Nonetheless the day went on. Live DJ music came from the far eastern corner of the show where Burton, Santa Cruz, Lib, and Rome had pulled their straws. The scent of burgers and hhot dogs filled the demo as the Rome-B-Q turned out nitrates and nitrites with JD chasers at the in-booth bar.
Vans served up some steak and Chris from Sessions floated around with the captain, Morgan’s that is. Option newcomers Dave Keagy and Eric Wallace held it down with 32 boots in the M6 booth. And, of course, Big C and Todd Matey were on hand with new Northwave kicks and Drake bindings.
Chris “Nitro” Cowell and Mr. Berger of Ride were there with a phat posse. While the other brands kept turning screws, day one was on fire.
Then day two, a super hyped version of day one: killer snow, a freshly cut pipe and groomed take offs on all the booters. The conditions where perfect for board testing. Not only did the exhibitors know it, so did the testers. While most retailers were getting on 6-8 decks a day, the demo was packed. Everyone was in the mood. Just like Monday, the mid-day grills fired up. Some of the next generation am’s and pros showed up to give support. The alco-squaw-lics, Josh Felisiono, Ricky Gotterdam, and Arron Keene, were spotted at the demo living up to their reputations by drinking their way from booth to booth until finding and drinking a handle of “Jack” somewhere in one of the tents were they finally posted up.
Retailers like Wendy Woodward were quoted, “I road the best board I have ever ridden, today”. Wendy is a permanent fixture in the core snowboard scene and is single-handedly responsible for putting out more snowboard reps than any other shop in Norcal. She was frankly emotional about her experience on her favorite board of the demo.
Eric and Kathy Robie of Out of Bounds board shop in western Nevada were busy preparing for the upcoming Presidential weekend, but sent their right-hand man Cory Coniniec to run the gauntlet. “I love the new technology. There’s just something about these next generation snowboard companies, they know how to do it right.”
Without a doubt it was in your face that making a board isn’t just about neat graphics and an over-the-top team. The pace has been set for manufactures to step up the level of product ride-ability. It was very apparent that with the ever-changing design technology, that experience and dedication from the world’s leading product developers is to push the product-driven design companies over the top. Just the looks on the faces of the shop testers were enough to know that snowboarding is changing forever.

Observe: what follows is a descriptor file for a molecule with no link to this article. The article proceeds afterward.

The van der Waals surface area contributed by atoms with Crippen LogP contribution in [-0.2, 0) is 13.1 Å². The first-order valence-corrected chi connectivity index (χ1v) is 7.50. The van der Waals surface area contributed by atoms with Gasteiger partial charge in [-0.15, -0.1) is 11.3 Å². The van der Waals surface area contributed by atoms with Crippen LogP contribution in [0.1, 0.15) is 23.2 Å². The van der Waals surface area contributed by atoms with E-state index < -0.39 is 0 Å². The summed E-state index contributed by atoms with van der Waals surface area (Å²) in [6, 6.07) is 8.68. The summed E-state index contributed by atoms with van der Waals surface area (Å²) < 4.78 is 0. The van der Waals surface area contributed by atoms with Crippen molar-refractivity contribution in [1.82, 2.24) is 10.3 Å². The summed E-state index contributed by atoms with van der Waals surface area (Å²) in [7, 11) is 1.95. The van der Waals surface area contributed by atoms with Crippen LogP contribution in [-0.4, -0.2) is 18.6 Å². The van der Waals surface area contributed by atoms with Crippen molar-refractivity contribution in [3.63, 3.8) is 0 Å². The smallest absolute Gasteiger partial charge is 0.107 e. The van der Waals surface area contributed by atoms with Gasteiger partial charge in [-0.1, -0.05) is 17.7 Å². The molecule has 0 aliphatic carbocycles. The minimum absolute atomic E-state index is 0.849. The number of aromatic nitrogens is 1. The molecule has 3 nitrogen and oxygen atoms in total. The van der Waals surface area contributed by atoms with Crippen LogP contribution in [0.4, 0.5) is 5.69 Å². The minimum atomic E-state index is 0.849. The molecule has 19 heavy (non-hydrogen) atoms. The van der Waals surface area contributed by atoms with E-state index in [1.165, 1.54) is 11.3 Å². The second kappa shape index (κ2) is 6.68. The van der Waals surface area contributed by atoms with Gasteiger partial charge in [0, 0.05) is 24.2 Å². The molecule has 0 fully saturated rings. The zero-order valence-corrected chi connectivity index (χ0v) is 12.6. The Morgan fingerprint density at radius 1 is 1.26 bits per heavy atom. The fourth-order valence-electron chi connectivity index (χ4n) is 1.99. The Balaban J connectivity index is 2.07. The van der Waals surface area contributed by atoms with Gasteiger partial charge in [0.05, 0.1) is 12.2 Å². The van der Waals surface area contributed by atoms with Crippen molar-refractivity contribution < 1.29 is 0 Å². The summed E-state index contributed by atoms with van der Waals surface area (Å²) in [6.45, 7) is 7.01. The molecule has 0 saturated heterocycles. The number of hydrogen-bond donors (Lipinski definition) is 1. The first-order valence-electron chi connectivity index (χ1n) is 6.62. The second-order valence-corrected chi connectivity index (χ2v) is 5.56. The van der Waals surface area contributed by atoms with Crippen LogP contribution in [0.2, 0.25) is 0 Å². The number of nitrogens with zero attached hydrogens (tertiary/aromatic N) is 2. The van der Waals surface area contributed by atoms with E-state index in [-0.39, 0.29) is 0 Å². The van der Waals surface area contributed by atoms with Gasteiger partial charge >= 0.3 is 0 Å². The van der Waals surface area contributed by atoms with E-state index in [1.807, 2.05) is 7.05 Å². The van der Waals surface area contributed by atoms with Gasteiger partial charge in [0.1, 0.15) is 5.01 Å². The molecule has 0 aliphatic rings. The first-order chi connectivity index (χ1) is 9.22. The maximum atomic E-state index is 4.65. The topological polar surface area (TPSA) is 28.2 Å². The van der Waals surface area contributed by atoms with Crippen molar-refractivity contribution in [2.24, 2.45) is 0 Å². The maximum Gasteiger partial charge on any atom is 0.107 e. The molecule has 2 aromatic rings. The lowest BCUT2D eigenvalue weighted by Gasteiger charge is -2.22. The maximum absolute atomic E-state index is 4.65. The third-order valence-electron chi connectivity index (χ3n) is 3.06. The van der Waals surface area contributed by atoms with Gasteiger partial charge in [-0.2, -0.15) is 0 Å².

Day two came to a close, as the tents folded down and the reps sipped on their final brew. For most, the night ahead promised to be a fun one with the band Danger Kitty scheduled to play at the Sierra Vista bar and grill.
But for other brands a long drive to Mammoth Mountain was in store, due to a mysterious overlap in demo dates for the Norcal and So Cal events. Most of the larger board companies had to shift their demo fleet to the Mammoth event. So day three was without a doubt slow and from the opinions of most not necessarily that important, obviously so due to the reported spotting of many of the Norcal testers at the So Cal event. It must be a little like the cult “phish” following.
The regional shows are right around the corner and the San Mateo show on Feb 24th thru 26th is the last chance for Norcal retailers to get that ever-important preseason discount. If it at all is influenced by the momentum of the on-snow demo this show promises to go down in the record books as a must-attend event. After all it’s just another way the reps of Norcal continue to show their undying love for the sport of snowboarding. As the story goes, In Vegas you saw it, at Squaw you tried it, and after that perfect on-snow it’s time to buy it.